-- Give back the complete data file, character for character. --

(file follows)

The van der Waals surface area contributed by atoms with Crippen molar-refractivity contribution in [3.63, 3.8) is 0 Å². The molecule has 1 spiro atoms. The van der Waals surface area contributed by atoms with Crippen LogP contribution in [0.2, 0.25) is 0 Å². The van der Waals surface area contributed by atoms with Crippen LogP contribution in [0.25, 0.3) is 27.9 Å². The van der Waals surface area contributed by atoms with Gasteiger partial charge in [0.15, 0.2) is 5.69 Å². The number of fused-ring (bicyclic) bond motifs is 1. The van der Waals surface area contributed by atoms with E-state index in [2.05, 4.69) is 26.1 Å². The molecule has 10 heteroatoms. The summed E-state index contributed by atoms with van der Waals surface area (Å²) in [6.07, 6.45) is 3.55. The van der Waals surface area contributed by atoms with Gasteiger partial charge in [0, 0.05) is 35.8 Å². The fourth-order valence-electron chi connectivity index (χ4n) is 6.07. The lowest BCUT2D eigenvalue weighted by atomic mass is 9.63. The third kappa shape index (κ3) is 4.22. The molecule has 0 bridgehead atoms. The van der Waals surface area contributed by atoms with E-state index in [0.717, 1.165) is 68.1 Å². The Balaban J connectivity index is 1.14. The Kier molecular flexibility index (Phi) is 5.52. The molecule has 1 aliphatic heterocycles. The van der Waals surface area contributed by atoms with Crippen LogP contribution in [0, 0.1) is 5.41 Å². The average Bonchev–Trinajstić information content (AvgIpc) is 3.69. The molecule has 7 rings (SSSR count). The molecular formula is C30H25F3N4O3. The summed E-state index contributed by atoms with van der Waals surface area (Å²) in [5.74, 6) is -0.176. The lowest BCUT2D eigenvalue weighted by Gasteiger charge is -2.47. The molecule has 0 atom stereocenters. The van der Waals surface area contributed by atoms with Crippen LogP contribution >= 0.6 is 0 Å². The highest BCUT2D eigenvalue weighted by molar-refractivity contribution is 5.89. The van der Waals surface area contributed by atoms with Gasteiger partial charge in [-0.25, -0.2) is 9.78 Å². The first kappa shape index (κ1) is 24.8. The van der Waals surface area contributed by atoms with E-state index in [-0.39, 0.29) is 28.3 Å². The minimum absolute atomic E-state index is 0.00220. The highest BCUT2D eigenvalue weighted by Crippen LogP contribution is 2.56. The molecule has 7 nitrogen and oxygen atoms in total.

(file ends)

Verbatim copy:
The van der Waals surface area contributed by atoms with Crippen molar-refractivity contribution in [3.63, 3.8) is 0 Å². The molecule has 1 spiro atoms. The van der Waals surface area contributed by atoms with Crippen LogP contribution in [0.2, 0.25) is 0 Å². The van der Waals surface area contributed by atoms with Crippen LogP contribution in [0.25, 0.3) is 27.9 Å². The van der Waals surface area contributed by atoms with Gasteiger partial charge in [0.15, 0.2) is 5.69 Å². The number of fused-ring (bicyclic) bond motifs is 1. The van der Waals surface area contributed by atoms with E-state index in [2.05, 4.69) is 26.1 Å². The molecule has 10 heteroatoms. The summed E-state index contributed by atoms with van der Waals surface area (Å²) in [6.07, 6.45) is 3.55. The van der Waals surface area contributed by atoms with Gasteiger partial charge in [0, 0.05) is 35.8 Å². The fourth-order valence-electron chi connectivity index (χ4n) is 6.07. The lowest BCUT2D eigenvalue weighted by atomic mass is 9.63. The third kappa shape index (κ3) is 4.22. The molecule has 0 bridgehead atoms. The van der Waals surface area contributed by atoms with E-state index in [0.717, 1.165) is 68.1 Å². The Balaban J connectivity index is 1.14. The Kier molecular flexibility index (Phi) is 5.52. The molecule has 1 aliphatic heterocycles. The van der Waals surface area contributed by atoms with Crippen LogP contribution in [0, 0.1) is 5.41 Å². The average Bonchev–Trinajstić information content (AvgIpc) is 3.69. The molecule has 7 rings (SSSR count). The molecular formula is C30H25F3N4O3. The summed E-state index contributed by atoms with van der Waals surface area (Å²) in [5.74, 6) is -0.176. The lowest BCUT2D eigenvalue weighted by Gasteiger charge is -2.47. The molecule has 0 atom stereocenters. The van der Waals surface area contributed by atoms with Crippen LogP contribution >= 0.6 is 0 Å². The highest BCUT2D eigenvalue weighted by molar-refractivity contribution is 5.89. The van der Waals surface area contributed by atoms with Gasteiger partial charge in [-0.25, -0.2) is 9.78 Å². The first kappa shape index (κ1) is 24.8. The van der Waals surface area contributed by atoms with E-state index in [-0.39, 0.29) is 28.3 Å². The minimum absolute atomic E-state index is 0.00220. The highest BCUT2D eigenvalue weighted by Crippen LogP contribution is 2.56. The molecule has 7 nitrogen and oxygen atoms in total.